The largely vacant Davisville Elementary School may have a future in North Kingstown’s school department – but not as a school. School Superintendent Phil Auger presented a proposal Tuesday night to the School Committee for a new configuration of buildings that would turn the former elementary school into the district’s administration building. According to Auger, the reconfiguration could help the district make better use of some of its buildings and may even result in long-term savings.
Auger proposed that the school district’s central administration office, currently located at 100 Fairway Drive next to the high school, be relocated to Davisville Elementary School (DES), which was closed down in 2010 due to declining enrollment and budget cuts. Due to the building’s size, other like departments could be housed there as well – including food service, LINKS (Laymen in North Kingstown Schools), the wellness task force office, finance department, pupil personnel and others. Auger suggested that the building ‘s room could be used for conference areas and possibly even school committee meetings.
For the current central administration building, Auger suggested that the department take advantage of its proximity to the high school and nearby Wickford Middle School and convert it into an alternative learning center. The building would house the district’s in-school suspension programs (currently in the former D Building on the high school campus) and special education programs. Expanding North Kingstown special education programs would help keep more students in the district and possibly save the school department money in the long run, Auger said.
“Myself, like most parents of children with disabilities, look for the least restrictive environment for them,” said School Committee Member Larry Ceresi. “For me, that has always been offering education for students in district when possible.”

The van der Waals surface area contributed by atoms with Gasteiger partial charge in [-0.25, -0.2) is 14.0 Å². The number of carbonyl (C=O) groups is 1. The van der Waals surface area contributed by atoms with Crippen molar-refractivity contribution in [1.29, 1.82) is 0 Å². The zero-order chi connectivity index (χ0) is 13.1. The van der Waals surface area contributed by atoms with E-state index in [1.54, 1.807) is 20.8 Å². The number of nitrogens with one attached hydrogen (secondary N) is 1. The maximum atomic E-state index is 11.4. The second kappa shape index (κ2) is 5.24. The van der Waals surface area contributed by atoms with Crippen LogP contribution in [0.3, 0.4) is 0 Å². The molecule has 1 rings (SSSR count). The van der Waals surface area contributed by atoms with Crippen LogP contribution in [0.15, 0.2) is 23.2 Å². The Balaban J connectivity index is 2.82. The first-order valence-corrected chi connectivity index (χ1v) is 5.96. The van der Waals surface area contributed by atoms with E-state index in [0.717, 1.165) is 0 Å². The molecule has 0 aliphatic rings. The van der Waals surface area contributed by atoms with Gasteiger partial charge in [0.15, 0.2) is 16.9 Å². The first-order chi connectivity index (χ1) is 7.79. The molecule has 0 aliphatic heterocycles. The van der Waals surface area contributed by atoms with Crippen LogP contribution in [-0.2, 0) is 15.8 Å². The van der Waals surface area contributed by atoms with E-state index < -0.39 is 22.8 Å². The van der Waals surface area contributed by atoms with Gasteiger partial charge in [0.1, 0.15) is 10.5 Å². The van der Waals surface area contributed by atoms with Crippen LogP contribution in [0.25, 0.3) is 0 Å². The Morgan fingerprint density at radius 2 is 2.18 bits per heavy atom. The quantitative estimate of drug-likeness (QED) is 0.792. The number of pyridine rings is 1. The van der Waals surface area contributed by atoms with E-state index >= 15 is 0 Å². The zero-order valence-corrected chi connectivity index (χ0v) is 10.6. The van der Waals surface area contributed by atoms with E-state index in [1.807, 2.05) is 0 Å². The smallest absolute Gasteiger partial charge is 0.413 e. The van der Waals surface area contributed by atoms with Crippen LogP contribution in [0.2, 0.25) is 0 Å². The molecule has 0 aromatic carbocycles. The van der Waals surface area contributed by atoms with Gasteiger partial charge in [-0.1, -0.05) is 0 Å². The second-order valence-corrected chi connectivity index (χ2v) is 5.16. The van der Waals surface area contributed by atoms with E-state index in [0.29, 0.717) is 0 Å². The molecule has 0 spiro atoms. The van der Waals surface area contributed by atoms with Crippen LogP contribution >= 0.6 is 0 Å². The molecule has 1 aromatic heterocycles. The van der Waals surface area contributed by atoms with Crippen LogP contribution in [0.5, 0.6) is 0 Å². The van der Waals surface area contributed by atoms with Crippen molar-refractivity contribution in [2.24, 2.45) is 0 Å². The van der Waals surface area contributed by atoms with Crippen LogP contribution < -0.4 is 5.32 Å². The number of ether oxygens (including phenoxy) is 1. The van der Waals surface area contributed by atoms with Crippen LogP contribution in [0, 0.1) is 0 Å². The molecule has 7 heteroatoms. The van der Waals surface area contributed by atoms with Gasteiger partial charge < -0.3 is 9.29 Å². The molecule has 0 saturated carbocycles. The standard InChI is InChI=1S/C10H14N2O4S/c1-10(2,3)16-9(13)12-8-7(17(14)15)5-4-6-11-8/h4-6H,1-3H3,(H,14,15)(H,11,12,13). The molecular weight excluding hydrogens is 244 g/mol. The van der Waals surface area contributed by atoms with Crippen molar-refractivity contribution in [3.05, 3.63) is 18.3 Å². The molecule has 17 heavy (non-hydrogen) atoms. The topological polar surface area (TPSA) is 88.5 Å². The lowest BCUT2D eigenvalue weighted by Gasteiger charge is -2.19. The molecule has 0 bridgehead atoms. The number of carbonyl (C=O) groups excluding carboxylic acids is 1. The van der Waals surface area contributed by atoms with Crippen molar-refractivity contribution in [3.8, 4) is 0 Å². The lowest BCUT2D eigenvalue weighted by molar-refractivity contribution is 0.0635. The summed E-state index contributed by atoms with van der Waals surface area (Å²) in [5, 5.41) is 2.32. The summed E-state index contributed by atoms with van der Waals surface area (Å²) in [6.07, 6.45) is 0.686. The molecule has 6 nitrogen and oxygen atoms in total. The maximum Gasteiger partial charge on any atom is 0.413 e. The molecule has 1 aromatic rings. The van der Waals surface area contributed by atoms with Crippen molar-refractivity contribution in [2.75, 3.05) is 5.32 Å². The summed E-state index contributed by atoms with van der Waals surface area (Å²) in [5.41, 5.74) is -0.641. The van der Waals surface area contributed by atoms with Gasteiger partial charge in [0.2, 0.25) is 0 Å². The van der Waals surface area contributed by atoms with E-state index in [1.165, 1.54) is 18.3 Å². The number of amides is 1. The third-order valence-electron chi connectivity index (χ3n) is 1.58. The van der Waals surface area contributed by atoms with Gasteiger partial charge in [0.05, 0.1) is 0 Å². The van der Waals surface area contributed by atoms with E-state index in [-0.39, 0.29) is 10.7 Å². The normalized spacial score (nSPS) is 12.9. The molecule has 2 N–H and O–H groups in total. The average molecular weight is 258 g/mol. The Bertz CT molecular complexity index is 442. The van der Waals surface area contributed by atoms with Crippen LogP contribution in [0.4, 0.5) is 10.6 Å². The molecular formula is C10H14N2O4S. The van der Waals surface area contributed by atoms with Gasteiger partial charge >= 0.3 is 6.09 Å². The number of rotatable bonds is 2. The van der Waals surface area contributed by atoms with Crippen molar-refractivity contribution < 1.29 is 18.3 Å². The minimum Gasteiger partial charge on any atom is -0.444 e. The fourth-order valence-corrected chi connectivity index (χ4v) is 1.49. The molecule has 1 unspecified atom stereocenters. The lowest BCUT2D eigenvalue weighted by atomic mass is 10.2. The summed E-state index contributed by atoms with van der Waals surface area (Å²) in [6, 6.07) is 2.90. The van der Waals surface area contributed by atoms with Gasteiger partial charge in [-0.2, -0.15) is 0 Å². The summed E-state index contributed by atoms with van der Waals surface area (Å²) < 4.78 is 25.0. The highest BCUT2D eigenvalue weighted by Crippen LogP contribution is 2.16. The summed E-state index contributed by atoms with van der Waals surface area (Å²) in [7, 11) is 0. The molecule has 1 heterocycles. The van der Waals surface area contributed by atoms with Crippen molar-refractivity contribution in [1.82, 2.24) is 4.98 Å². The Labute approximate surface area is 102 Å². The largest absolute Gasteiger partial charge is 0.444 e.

With the in-house suspension programs moved to the central administration building, district departments such as technology, maintenance, plants and grounds, custodial and other like departments would be consolidated into the D Building under Auger’s proposal.
“Under this plan, similar programs are with one another, there’s more appropriate use of all spaces and we could have major savings through in-house special education,” said Auger.
The logistics and costs of converting/equipping the buildings could prove costly and problematic, according to Auger. Additionally, the issue of full-day kindergarten could also throw a wrench into the system. If North Kingstown starts to offer full-day kindergarten (which is currently available in 18 school districts across the state), Davisville Elementary School may be once again needed to serve as a school. Currently in North Kingstown, only Suzanne M. Henseler Quidnessett Elementary School offers full-day kindergarten.
Auger is requesting $18,000 or less for architectural designs and cost analysis for the reconfiguration and conversion of the buildings. He said he hopes to have a cost analysis and budgetary impact to present to the committee in January.
Earlier this year, plans for The Greene School – a local charter school – to move into Davisville Elementary School fell through after lawyers did not approve the lease agreement.